Okay, admit it, are any of these still in your workout regimen? Can you dump it now? Can you dump it now? How ’bout now?
Photo credits: Creative Commons (pmarkham)
Kymberly Williams-Evans, MA and Alexandra Williams, MA
Alexandra: Hi Susan! Because we are saddened by your fashion mishaps, we want to help you! It’s great that you own an exercise ball, because we love them. Stability balls offer great options no matter what you want to work. The exercises you’re about to see in the video are good for strengthening your inner thighs, but if you also wish to lose the extra adipose tissue (er, that’s fat) sitting on top of and inside your muscles, you will have to do cardio–as in “move more.”
Kymberly: You can do cardio with the ball. Heck, you can fly across the country and take Alexandra’s cardio ball class if you are feeling spunky. Or just do whatever type of movement you enjoy: Dancing in the Dark, Shakin’ Your Groove Thing, Running on Empty and such like and so on. A fitness colleague of ours has some fun warm-up moves on the ball in this article, so take a quick look. Between the cardio on the ball and the inner thigh exercise options from our video, you will achieve the status of Your Royal Inner tHighness AND you will live to donate your jeans and shorts intact to your adoring subjects! (See photo above if you don’t believe us)
Photo credit: Creative Commons: infomatique
The problem is that most people do them wrong, then wonder why their backs or knees hurt. So Kymberly put on her booty boots, Alexandra put on her best “squint into the sun” face, and we decided to show you both the wrong and right way to do a squat. Come on now, do them with us! Even better, practice sideways to the mirror to check your form.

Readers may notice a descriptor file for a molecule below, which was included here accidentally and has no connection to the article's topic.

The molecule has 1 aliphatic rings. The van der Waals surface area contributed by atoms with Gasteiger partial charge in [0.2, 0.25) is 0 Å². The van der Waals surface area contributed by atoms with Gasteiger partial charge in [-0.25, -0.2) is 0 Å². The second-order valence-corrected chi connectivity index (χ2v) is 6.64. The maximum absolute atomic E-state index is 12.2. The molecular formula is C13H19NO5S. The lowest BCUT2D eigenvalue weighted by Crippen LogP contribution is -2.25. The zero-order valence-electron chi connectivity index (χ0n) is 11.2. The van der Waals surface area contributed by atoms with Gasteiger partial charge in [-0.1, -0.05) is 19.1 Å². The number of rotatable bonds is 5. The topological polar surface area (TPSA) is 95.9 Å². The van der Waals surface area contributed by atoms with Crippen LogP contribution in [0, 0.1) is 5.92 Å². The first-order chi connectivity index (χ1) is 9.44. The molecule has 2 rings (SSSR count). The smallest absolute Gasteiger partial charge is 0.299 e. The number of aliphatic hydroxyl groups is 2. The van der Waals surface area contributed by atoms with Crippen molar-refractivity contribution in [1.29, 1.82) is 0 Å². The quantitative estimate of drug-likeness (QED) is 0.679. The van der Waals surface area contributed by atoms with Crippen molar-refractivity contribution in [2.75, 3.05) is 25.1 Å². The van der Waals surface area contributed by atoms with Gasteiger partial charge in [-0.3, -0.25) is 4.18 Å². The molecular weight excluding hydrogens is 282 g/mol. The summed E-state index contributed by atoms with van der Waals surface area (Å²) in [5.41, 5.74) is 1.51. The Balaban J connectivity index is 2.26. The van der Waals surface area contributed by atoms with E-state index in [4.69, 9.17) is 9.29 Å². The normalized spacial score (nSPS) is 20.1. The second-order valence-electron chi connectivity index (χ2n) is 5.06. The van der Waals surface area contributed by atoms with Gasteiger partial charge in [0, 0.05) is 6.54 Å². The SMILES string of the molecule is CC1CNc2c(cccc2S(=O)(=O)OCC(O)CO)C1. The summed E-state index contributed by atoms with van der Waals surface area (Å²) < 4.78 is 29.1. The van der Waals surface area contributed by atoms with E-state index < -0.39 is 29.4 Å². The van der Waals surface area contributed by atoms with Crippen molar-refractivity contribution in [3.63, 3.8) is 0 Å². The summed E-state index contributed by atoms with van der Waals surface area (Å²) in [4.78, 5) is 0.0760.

Well, are you and your now-perfect squat form ready for some boot-scootin’ boogie?
Photo credit: Creative Commons-Sanchom
Dear Sore Sherry:
Alexandra: Well, “Day-um” as my other southern friends would say! And “DOMS.” Which is not a way of cussing with a northern accent. It stands for Delayed Onset of Muscle Soreness. We talked about it in our suggestively named post “Calves Got a Stiffy,” and feel happy to talk about this topic even more. Essentially, elevating your core temperature (and thereby henceforthwith and so forthy warming up the muscles) within 24 hours of the original cardio exercise will help prevent muscle soreness later on. You don’t have to repeat the 10 mile run, but a walk of just ten minutes should do the trick.